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Hospices face funding crisis as charity cash dries up during lockdown

Hospices are facing funding crisis as charity cash dries up during the Covid-19 lockdown.

Hospices in the east are warning they may struggle to survive the financial impact of Covid-19.

Restrictions to stop the spread of coronavirus have seen the closure of charity shops and the cancellation of major events from which hospices receive the vast majority of their funding.

East Anglia's Children's Hospices (EACH), which runs centres in Cambridgeshire, Suffolk, and Norfolk, is expected to lose nearly £2 million by July.

  • Click to watch a report by ITV News Anglia's Charlie Frost

“We’re losing £100,000 a week in terms of income from the shops, in addition to that we’re losing a further £50,000 in terms of fundraised income. We do need the help of the public at this time so that we can have the funding to reinstate our services as quickly as possible once we’re allowed to do so.”

– Tracy Rennie, Acting Chief Executive, EACH

EACH, St Helena Hospice in North East Essex and The Arthur Rank Hospice in Cambridgeshire have all issued urgent appeals for donations.

All of them are still supporting patients, that can’t be cared for at home, at the end of their life in their centres. But many of the other services they all provide, including bereavement therapies have had to be suspended or adapted to work online.

  • Matthew Hudson spoke to the Arthur Rank Hospice Chief Executive Sharon Allen about the work they are doing and the financial problems they face

St Helena, which supports adults with terminal illnesses and their families, says despite having to cancel many of its face to face services, it is in fact busier than ever. The helpline it runs ‘SinglePoint’ has been inundated with calls, as people suffering from serious illnesses that aren’t Covid19 worry about how their care will be affected.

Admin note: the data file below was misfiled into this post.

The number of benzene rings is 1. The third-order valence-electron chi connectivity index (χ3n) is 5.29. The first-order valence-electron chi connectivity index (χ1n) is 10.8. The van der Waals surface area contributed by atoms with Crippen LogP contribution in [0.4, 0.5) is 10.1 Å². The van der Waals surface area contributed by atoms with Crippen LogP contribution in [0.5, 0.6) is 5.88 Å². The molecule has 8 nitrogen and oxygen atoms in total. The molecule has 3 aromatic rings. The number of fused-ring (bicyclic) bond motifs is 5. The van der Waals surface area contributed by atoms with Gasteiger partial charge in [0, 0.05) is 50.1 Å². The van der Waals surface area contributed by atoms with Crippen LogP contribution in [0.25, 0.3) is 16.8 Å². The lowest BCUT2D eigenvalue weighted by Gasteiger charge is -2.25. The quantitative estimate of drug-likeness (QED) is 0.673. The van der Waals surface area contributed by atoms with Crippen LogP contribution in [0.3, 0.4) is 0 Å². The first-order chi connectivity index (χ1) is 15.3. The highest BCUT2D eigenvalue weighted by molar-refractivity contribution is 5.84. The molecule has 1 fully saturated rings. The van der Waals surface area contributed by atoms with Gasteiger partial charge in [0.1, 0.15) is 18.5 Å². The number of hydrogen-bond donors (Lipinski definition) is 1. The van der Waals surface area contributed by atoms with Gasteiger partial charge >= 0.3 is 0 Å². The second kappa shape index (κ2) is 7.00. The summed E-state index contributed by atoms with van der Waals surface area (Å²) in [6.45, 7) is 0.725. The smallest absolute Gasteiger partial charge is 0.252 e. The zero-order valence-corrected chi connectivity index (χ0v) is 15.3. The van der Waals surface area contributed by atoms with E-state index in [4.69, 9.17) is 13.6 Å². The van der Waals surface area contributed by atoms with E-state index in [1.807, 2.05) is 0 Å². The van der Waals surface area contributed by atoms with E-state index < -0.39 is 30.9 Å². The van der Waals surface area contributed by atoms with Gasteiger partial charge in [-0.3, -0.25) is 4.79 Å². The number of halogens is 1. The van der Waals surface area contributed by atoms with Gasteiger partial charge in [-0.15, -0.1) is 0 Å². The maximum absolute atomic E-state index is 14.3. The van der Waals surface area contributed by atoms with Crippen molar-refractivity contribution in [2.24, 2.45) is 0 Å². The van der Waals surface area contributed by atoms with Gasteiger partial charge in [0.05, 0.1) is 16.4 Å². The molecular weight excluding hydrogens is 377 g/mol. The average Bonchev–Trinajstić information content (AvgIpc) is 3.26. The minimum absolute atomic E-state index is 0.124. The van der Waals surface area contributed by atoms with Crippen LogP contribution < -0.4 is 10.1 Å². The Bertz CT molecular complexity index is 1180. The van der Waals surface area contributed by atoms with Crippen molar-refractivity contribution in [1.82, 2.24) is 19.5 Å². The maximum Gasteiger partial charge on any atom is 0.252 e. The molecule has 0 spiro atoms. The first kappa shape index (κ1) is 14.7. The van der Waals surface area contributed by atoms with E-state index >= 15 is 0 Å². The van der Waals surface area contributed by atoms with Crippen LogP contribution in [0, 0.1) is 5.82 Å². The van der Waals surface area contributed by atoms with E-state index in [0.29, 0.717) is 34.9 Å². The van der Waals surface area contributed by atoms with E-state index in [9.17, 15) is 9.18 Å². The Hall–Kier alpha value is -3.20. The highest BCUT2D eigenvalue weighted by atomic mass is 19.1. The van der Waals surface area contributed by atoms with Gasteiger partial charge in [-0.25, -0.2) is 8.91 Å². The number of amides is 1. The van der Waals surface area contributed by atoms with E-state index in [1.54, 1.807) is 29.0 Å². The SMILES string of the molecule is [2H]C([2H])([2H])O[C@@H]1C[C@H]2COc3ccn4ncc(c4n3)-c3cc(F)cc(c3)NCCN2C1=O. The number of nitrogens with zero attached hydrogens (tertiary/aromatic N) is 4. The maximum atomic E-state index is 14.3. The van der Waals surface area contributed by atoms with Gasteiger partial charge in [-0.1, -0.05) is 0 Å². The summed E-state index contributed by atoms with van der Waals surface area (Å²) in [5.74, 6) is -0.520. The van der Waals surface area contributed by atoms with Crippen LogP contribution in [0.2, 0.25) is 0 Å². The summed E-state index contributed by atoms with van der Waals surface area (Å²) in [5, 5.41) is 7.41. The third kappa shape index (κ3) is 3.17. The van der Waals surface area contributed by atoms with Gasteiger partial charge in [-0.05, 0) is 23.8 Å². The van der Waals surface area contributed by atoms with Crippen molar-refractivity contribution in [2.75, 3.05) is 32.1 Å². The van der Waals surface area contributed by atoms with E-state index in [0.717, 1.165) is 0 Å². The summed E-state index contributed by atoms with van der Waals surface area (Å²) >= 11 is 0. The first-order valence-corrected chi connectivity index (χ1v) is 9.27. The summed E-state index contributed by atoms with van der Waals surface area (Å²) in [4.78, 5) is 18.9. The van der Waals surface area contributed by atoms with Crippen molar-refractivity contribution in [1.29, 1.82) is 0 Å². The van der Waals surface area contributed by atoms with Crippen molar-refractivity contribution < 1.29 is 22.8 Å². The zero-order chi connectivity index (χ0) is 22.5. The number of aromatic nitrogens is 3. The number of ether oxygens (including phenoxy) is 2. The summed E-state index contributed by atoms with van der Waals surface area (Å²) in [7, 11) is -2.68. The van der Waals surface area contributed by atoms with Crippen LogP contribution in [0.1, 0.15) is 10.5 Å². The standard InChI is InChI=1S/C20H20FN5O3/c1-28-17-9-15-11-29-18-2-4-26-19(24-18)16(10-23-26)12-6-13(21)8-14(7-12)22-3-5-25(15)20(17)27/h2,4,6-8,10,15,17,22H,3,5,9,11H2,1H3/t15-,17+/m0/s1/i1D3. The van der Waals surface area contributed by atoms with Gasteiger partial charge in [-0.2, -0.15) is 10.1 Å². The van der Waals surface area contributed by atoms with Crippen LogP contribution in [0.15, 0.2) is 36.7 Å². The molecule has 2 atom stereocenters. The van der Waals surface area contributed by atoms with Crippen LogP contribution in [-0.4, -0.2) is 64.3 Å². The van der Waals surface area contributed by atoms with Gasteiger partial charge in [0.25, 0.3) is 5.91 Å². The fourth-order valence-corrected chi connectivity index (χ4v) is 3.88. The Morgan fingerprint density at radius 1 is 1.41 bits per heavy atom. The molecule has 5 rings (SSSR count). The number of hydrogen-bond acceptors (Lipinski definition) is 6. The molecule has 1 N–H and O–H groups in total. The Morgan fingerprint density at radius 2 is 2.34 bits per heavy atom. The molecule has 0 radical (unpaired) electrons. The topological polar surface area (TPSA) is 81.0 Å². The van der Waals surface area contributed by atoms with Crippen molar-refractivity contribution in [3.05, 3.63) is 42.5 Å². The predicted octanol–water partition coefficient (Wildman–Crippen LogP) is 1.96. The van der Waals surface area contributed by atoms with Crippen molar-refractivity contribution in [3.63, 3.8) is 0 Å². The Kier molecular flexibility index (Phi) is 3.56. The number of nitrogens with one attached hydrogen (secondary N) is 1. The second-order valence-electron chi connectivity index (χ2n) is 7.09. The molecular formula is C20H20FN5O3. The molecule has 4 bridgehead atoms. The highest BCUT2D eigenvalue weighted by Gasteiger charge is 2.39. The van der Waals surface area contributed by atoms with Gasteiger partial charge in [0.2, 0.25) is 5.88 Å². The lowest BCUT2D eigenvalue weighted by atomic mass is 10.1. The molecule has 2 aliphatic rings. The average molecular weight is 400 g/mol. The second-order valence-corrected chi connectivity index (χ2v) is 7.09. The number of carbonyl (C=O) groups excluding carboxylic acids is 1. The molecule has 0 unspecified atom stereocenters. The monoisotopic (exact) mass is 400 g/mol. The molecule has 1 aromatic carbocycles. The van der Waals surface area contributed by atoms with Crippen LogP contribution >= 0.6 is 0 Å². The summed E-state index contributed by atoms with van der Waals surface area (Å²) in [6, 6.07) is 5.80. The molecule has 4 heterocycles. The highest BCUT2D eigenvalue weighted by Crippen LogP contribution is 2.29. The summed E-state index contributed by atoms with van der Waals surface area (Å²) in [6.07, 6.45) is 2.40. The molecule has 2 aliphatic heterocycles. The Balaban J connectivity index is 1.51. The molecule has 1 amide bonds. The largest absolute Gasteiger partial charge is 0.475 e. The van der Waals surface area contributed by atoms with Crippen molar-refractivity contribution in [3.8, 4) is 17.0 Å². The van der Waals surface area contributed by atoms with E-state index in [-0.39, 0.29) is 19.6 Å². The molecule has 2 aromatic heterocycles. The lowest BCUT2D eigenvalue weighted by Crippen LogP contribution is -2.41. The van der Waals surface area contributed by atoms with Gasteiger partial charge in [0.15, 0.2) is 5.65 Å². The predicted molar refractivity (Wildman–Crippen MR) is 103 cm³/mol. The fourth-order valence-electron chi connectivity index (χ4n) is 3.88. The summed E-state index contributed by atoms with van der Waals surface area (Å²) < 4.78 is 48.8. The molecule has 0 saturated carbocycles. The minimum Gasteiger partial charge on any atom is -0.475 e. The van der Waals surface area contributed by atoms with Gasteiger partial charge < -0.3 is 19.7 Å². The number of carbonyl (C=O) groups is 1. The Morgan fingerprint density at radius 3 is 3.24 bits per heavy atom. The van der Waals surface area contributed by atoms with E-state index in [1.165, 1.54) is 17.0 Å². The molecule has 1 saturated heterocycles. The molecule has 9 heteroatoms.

Mark Jarman-Howe:

“We’ve had to shut all of our shops which means we’re losing around £60,000 in income every week. We’re also seeing our fundraising hugely hit. We get about £1 million a year from events and challenges and individual donations and all of that has been hugely impacted. It’s a very significant hit to our finances at a time when we’re having to grow our services and support.’

– Mark Jarman-Howe, Chief Executive, St Helena Hospice

Last week St Helena Hospice was dealt a further blow when one of its shops in Colchester was broken in to. Hundreds of pounds worth of damage was done to the store on Magdalen Street, money the hospice says could have been better spent on patient care. Especially when its donations have dropped off almost overnight.

Only a fraction of hospice funding comes from the government. Last year it cost St Helena £8 million to provide its service. Around a third of this came from the government. It needs to make £2 million a year from its shops and fundraising events.

In 2019, EACH received 17% of its total income from the government. It needs to raise £6 million from fundraising and more than £5 million from its shops each year to survive.

While hospices are appealing for donations from the public, they are also hoping the government will step in to help them through the coronavirus crisis.

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